BMGF is sponsoring trials in Africa to see if it is practical for women to inject themselves. “This makes it scarier. If self-administered, the hazards include increased chances of HIV transmission,” says Sri. Though India has not yet been mentioned by Sayana Press’s promoters, it is a matter of time before the discussions begin, experts think.
Analysts believe the reasons for international agencies’ interest in developing countries’ populations are much deeper. “Population policies shift the blame for poverty, climate change and food crises on to the poor and suggest that existing development models which benefit corporate capital and which are intensifying poverty and inequality don’t need to be changed,” says Kalpana Wilson, who teaches at the Gender Institute, London School of Economics.
ime for a change
The Bilaspur tragedy calls for an overhaul of policy on reproductive health
Since the the tragedy in Chhattisgarh, doctors, policy-makers and public health experts have been trying to find ways to avoid a repeat. A team of doctors from AIIMS in Delhi went to Bilaspur to help the doctors there provide the best treatment to the ailing women. Teams of non-governmental organisations too went on fact-finding missions. The state government has set-up a judicial inquiry, as well as a health department probe while police investigates the case. While the probe reports are yet to be released, public health experts and other concerned people have suggested some short-term and long-term solutions.
Asking for the operations to be shifted from camps to proper health facilities, Brinda Karat, former member of Parliament and a prominent voice on women’s issues, said, “The choice of whether to reproduce, method of birth-control and time should rest with the individual. Sterilisation as an individual’s choice has to be provided in a proper health facility through the year.”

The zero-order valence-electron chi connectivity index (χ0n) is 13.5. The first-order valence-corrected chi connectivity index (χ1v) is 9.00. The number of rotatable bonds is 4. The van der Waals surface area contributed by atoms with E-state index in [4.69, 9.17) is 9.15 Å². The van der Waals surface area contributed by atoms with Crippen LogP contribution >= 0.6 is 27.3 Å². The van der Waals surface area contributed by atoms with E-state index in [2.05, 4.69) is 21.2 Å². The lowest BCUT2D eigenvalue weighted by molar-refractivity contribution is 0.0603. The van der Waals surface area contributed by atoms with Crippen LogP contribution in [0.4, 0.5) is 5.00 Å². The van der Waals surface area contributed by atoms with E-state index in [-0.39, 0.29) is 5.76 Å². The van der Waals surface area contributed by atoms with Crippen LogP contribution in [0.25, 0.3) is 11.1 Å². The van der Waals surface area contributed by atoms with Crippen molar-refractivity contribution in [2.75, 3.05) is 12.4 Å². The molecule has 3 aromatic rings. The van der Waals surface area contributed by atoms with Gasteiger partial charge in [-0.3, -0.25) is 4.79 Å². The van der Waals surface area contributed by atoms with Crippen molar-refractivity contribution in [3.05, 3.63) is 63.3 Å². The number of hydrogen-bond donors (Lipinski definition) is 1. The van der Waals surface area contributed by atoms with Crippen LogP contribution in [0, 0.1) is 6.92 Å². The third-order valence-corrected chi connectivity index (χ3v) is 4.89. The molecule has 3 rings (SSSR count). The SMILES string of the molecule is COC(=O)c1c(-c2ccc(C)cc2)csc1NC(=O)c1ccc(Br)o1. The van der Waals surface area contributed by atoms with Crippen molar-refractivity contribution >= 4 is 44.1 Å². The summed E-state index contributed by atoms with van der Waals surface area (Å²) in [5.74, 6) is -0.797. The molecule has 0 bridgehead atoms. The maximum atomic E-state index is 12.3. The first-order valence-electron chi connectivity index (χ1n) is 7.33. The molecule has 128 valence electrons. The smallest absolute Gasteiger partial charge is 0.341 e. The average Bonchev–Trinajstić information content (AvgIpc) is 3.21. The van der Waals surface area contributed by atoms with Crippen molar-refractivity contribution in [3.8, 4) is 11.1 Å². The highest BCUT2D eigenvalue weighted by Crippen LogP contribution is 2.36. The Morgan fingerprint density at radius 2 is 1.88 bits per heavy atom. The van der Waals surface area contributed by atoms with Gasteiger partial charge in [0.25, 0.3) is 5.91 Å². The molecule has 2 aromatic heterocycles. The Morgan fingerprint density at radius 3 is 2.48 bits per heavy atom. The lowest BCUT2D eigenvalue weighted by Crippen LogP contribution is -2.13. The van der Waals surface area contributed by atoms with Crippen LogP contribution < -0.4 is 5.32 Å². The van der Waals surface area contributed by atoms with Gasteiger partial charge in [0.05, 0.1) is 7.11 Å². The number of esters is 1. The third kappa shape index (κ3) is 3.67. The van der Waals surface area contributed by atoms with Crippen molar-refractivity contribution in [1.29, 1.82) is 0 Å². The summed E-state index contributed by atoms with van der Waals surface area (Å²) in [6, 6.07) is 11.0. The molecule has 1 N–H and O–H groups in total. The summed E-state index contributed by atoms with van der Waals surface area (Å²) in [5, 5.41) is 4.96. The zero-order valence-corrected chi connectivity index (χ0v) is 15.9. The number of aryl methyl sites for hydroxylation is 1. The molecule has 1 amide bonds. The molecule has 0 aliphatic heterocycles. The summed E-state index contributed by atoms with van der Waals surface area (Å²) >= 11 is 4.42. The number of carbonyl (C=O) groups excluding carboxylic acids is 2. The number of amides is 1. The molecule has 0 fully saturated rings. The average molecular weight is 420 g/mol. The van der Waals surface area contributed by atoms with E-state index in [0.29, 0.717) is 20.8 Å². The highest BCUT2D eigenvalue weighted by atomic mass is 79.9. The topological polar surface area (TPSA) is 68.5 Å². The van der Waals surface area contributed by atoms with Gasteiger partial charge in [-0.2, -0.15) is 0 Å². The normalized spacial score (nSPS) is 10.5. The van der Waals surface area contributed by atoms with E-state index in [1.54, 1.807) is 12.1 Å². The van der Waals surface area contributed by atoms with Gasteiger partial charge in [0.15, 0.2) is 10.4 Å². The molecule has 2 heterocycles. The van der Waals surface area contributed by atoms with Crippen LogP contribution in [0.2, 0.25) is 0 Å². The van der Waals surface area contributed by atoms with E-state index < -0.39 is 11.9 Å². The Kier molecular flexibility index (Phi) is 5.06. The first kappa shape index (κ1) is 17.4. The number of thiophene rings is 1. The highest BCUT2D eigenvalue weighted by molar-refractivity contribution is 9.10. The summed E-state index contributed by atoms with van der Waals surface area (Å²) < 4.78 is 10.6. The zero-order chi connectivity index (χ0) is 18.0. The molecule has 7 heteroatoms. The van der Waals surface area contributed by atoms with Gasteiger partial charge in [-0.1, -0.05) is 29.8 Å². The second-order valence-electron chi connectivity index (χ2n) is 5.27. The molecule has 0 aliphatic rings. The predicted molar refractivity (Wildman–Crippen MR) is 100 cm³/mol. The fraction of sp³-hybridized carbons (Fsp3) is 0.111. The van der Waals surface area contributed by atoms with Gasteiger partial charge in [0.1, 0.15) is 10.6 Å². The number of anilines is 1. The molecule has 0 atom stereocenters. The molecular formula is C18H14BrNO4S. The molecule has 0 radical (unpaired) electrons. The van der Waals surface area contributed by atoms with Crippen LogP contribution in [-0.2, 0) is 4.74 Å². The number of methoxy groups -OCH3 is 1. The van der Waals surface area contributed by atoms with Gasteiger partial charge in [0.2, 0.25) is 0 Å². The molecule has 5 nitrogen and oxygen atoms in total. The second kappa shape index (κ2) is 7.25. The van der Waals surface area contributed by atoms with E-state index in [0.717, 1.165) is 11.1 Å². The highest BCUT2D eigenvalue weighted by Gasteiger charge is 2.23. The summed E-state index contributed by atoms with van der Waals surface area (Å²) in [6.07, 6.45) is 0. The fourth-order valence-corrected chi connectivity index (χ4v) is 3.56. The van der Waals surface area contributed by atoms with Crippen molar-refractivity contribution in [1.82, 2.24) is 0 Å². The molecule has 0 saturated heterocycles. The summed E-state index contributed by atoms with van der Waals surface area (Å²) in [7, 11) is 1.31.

Consensus among the experts is that in the long-term India needs a thorough review and overhauling of its family planning programme. An overwhelming demand is to stop using monetary incentives to attract people to unsafe family planning practices. Target-based sterilisation must end. Instead of camps, family planning programmes should be available as part of regular healthcare services. It has to be ensured that women alone are not targeted for sterlisation and a basket of contraceptive methods is made available to families. They demand that the women in Bilaspur be provided justice and their healthcare needs be met. They also suggest that government doctors be trained to carry out such surgeries safely. In the light of the alleged role of contaminated medicine, experts suggest that drug procurement policies should also be reviewed.
It is being pointed out that the rate of population growth in India has now decreased and the anxiety for speedy population control must stop. According to census of India, the decadal population growth from 2001-11 came down to 17.6 per cent. It remained above 21 per cent for the preceeding five decades.
“There is a concept called population momentum. It means that population is growing because of a large number of people in the reproductive age group. So, even if they have two to three children only, population growth will be high. We can’t do anything about it,” Rao says. Around 60 per cent of the population growth today is due to population momentum, 20 per cent due to unmet demand of family planning services and 20 per cent is due to unwanted reproduction, according to a Planning Commission report. Still, India continues to spend a large part of its population control budget on sterilisation (see ‘India’s lopsided approach’).